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Archive for February, 2011

What great news! The Cycle Oregon Weekend Ride will feature bike history! The Cyclecentennial ride will be based at the oldest university in the West and feature two other important territorial sites.

Willamette University was founded in 1842 by Methodist missionaries.

French Prairie was a hotbed of activity, and Champoeg and the Willamette Mission were also important sites before statehood.

Today there are state parks at both sites (Champoeg and the Mission) and the ride will visit both of them!

Governor Theodore Thurston Geer purchased a bike on February 14, 1899 – at least, that’s what Portland bike dealer Fred T. Merrill wanted us to think. A year before, his first bike was headline news and Geer had started commuting to the Capitol by bike.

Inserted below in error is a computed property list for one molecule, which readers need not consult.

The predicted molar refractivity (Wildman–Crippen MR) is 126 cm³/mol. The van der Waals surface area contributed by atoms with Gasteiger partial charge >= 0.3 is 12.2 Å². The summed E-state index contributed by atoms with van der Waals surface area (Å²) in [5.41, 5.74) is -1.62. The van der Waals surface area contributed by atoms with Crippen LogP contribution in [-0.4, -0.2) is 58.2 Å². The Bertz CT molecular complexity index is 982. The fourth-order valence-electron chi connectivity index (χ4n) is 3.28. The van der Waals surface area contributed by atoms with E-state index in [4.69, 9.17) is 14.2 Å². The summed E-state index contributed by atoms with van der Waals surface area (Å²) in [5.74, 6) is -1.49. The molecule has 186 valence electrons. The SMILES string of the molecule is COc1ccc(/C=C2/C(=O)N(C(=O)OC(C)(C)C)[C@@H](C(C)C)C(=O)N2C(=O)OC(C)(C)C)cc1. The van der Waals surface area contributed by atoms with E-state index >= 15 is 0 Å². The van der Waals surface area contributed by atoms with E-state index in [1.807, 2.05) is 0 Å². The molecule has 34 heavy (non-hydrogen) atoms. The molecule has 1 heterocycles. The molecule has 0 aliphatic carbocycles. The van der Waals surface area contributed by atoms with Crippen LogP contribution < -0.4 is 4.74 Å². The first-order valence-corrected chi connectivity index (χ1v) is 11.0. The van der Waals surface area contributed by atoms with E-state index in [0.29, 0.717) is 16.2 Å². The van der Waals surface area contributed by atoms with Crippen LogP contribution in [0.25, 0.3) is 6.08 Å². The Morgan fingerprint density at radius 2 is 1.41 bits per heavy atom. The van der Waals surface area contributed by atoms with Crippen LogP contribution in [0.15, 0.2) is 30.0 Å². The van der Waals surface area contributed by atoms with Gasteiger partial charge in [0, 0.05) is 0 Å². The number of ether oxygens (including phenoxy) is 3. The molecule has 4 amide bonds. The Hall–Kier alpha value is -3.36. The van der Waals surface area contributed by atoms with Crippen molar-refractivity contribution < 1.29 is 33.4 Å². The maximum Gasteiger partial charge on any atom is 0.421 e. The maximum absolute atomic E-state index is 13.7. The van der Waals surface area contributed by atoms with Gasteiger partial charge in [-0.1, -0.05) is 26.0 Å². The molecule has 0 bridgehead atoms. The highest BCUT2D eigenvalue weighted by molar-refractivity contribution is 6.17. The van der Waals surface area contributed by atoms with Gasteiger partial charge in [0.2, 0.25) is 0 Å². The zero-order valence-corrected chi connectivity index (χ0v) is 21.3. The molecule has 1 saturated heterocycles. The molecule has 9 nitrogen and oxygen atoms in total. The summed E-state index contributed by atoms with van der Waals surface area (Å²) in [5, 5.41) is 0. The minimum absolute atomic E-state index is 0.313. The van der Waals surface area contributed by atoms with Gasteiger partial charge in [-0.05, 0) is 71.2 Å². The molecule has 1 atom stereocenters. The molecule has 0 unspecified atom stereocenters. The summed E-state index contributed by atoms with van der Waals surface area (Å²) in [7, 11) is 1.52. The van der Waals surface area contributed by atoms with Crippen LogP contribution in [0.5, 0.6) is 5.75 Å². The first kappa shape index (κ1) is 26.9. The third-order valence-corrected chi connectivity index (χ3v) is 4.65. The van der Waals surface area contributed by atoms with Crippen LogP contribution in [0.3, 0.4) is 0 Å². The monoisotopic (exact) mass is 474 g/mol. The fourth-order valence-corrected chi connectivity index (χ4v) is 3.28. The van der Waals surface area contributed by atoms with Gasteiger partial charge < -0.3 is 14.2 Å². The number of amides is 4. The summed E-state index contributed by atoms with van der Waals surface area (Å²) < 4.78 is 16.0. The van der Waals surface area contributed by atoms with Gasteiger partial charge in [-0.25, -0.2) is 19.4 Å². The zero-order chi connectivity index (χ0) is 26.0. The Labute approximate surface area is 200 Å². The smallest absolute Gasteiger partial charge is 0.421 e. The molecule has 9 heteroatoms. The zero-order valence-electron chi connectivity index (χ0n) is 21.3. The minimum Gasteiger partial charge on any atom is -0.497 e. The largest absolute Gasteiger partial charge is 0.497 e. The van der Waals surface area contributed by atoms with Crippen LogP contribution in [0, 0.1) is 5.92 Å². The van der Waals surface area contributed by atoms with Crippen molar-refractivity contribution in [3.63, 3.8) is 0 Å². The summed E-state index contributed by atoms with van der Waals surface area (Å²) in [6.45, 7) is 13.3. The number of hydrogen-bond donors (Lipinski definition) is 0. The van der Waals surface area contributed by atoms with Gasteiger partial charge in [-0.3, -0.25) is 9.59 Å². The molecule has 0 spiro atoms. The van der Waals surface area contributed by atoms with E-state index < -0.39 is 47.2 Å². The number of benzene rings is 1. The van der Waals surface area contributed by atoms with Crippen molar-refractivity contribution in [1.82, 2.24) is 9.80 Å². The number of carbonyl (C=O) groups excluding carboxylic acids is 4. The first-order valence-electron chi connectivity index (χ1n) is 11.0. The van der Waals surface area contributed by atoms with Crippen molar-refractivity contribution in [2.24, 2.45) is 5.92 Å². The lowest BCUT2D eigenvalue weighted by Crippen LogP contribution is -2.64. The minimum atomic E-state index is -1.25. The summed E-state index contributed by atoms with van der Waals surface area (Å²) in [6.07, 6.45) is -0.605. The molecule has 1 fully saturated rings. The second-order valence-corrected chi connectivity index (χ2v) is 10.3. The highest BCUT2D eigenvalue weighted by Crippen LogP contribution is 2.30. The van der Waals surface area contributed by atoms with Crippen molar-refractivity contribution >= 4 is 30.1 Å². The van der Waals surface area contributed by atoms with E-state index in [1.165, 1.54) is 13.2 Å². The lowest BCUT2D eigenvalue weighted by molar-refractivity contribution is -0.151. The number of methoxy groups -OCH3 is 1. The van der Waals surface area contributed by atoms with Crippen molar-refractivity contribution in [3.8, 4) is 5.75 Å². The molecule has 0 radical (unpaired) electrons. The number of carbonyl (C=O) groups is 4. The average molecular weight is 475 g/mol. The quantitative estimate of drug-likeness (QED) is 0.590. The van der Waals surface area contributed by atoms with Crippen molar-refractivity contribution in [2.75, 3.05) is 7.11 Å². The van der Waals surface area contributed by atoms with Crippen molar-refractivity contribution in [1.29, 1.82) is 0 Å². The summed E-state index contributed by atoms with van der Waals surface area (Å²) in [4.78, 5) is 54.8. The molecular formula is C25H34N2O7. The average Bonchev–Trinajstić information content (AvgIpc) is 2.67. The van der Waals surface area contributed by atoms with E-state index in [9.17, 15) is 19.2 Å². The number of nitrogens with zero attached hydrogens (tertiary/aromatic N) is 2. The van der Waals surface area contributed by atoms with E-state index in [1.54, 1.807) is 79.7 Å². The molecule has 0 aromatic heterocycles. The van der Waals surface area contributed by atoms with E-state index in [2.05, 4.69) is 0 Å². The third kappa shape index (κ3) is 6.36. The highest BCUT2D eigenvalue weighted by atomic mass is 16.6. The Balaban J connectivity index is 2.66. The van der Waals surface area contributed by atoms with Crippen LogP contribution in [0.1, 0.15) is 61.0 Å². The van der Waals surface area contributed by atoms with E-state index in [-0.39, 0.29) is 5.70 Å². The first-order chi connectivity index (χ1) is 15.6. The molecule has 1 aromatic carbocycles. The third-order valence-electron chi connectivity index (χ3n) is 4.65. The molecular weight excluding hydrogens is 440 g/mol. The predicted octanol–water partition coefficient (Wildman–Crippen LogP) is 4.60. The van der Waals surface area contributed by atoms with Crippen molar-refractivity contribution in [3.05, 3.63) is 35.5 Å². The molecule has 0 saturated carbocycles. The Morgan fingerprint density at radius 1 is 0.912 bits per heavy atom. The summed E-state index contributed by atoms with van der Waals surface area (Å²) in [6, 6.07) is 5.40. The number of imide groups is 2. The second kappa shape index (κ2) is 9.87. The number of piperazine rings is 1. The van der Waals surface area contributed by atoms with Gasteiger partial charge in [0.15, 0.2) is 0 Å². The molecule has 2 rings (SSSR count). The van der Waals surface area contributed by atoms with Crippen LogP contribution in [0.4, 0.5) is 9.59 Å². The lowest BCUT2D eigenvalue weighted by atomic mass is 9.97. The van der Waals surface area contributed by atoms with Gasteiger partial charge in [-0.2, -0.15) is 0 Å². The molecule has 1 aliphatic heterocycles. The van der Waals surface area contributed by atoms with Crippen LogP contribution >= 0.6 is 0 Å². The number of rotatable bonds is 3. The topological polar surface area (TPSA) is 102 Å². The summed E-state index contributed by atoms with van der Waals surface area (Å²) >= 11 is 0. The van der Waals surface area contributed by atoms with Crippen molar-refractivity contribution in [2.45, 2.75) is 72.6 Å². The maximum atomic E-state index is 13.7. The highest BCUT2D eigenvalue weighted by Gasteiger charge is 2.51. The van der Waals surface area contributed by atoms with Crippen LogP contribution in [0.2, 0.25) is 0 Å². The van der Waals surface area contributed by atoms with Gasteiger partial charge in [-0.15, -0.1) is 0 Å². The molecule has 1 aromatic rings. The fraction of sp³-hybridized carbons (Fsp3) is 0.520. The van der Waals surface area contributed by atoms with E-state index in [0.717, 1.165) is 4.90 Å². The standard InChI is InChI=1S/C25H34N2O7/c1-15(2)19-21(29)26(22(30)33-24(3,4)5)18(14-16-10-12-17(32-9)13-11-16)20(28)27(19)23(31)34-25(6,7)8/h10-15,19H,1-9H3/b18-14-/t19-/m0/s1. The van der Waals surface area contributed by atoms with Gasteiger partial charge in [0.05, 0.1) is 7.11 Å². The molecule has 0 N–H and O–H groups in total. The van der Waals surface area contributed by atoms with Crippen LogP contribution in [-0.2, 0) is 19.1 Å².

Not long after, in May 1900, Geer biked from Salem to Champoeg for the new Oregon Historical Society to locate the site of the 1843 meeting where the very first pioneers decided to form a territorial government.


Writing about the trip in the spring with good weather he said:

It was a perfect day, with a firm north breeze, not a cloud in the sky; the roads were in good condition, the crops were growing splendidly, birds were singing everywhere, seemingly to be in harmony with Nature’s glad mood – it was, in short, just that sort of day which is known in all its wealth of joy, beauty, and inspiration only in the Willamette valley in the spring and summer months.

Geer also lived up in the Waldo hills, east of Salem towards Silverton, and perhaps the rides will also go by his uncle’s farm and maybe even his own land just a couple miles away.

July 15-17 will be very exciting for the lucky riders!

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